Officials in Hawaii want the “Stairway to Heaven” to go to hell.
The Honolulu City Council moved to remove the city’s famous Haiku Stairs, a terrifyingly steep series of 3,922 steps that winds along the spine of a mountain range and leaves hikers feeling as if they’re in the clouds.
Local officials say the 70-year-old illicit attraction, which could earn hikers a $1,000 fine, is dangerous and not worth the trouble.
The body unanimously approved a resolution to remove the stairs “to stop trespassing, reduce disturbances to local neighborhoods, increase public safety, remove potential liability to the City, and protect the environment,” according to a meeting agenda and sfgate.com.
The U.S. Navy built the stairs during World War II to provide access to a secret radio base. Rising dramatically along Oahu’s Koolau mountain range — but closed to the public — they’re an unofficial tourist attraction.
Local officials say the 70-year-old illicit attraction is dangerous and not worth the trouble.
Alamy Stock Photo
The U.S. Coast Guard used to allow public access, beginning in 1975 — but cut it off in 1987, after the stairs were featured in an episode of “Magnum P.I.” drawing hordes of visitors and vandalism, Honolulu Civil Beat reported.
Nevertheless, the stairs remain a popular hike — and Instagram backdrop — with as many as 4,000 visiting the unofficial trail each year, according to Honolulu Civil Beat.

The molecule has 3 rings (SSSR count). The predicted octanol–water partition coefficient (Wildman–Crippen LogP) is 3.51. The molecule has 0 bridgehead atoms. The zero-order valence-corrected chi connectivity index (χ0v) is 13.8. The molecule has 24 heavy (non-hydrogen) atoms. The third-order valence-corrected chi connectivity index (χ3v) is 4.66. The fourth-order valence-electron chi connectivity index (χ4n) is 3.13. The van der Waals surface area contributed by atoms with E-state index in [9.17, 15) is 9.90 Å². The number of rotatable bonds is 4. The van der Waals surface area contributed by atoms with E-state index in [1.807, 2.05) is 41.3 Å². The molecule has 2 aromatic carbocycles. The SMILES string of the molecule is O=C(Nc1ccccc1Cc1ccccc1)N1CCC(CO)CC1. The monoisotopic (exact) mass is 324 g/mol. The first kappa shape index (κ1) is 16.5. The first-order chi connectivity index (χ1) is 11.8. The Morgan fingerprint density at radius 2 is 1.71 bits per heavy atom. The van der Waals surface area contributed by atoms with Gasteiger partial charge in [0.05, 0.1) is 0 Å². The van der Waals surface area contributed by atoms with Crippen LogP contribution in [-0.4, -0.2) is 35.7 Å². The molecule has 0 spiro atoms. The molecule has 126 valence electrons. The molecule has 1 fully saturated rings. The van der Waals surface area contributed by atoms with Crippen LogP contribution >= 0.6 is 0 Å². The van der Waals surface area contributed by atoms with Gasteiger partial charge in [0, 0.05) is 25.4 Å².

Neighbors have long complained about trespassing and littering. But other Oahu residents have argued the stairs are a “priceless” local feature that should be restored and opened to the public.
Hikers face a $1,000 fine for climbing the stairs.
Alamy Stock Photo
The city has set aside $1 million to remove the stairs, but the ultimate decision lies with Mayor Rick Blangardi. His office didn’t immediately return a message for comment.
The “Friends of Haiku Stairs” rallied against the plan outside the Honolulu Hale, or municipal building, on Tuesday, KITV reported.
“To lose the stairs would be a catastrophe,” the organization’s president, Vernon Ansdell, told the station. “This is a priceless Windward treasure. And they must not be destroyed.”
The group wants “managed access” for the public instead.
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